West Virginia Secretary of State Natalie Tennant has been accused of violating West Virginia’s election law after staging a rally for her campaign for U.S. Senate outside a polling place Wednesday.
Tennant campaigned outside the Kanawha County Clerk's Office, a building on county courthouse property, where voters flocked to for the first day of early voting. Campaigning on courthouse property is strictly prohibited.
Kanawha County Clerk Vera McCormick blasted Tennant over the allegations. WCHS reported:
"The video you just showed me showed that Mrs. Tennant was at our front door at early voting, and she was thanking them for being part of her organization and supporting her and the state," McCormick said after watching the video. "Mrs. Tennant, she knows the law. She's the Secretary of State."
Tennant’s campaign-charged opponent, Rep. Shelley Moore Capito (R., W. Va.), of reporting the violation to distract voters. Capito arrived the courthouse to cast her own early ballot and found Tennant rallying outside. Tennant then accused Capito of campaigning outside the polling center, sparking fury from Capito's communications director, Amy Graham.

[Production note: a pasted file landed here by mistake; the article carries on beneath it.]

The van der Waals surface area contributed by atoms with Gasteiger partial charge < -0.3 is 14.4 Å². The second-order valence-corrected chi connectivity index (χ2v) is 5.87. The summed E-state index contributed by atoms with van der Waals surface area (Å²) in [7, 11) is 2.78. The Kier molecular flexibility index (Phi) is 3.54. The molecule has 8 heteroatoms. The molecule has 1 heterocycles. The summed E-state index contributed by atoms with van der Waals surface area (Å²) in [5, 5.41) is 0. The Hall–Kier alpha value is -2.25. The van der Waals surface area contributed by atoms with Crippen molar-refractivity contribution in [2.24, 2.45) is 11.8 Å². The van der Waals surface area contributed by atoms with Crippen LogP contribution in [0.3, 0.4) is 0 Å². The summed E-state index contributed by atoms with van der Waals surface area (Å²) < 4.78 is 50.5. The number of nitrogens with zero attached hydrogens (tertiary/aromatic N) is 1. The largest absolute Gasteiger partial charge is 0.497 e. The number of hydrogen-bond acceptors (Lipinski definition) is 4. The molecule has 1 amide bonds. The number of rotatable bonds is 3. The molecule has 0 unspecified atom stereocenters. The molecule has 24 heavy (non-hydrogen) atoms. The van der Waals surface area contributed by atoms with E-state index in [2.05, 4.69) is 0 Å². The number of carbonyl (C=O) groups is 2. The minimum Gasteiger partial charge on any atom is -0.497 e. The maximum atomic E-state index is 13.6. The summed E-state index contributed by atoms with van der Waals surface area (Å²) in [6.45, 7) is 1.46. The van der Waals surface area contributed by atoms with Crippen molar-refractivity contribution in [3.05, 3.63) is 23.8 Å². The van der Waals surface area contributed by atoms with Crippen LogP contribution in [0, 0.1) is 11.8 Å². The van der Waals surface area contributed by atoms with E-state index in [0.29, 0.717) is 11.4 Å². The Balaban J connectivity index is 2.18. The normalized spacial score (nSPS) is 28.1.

"Unlike Secretary of State Natalie Tennant, who apparently feels she doesn’t have to follow her own rules, the Capito campaign took extra precautions to ensure all the rules were followed," Graham said. "Natalie Tennant’s failure to follow her own rules is more proof she isn’t ready to be West Virginia’s next U.S. Senator."
Capito, who has served in the U.S. House of Representatives since 2001, leads Tennant by 17 points.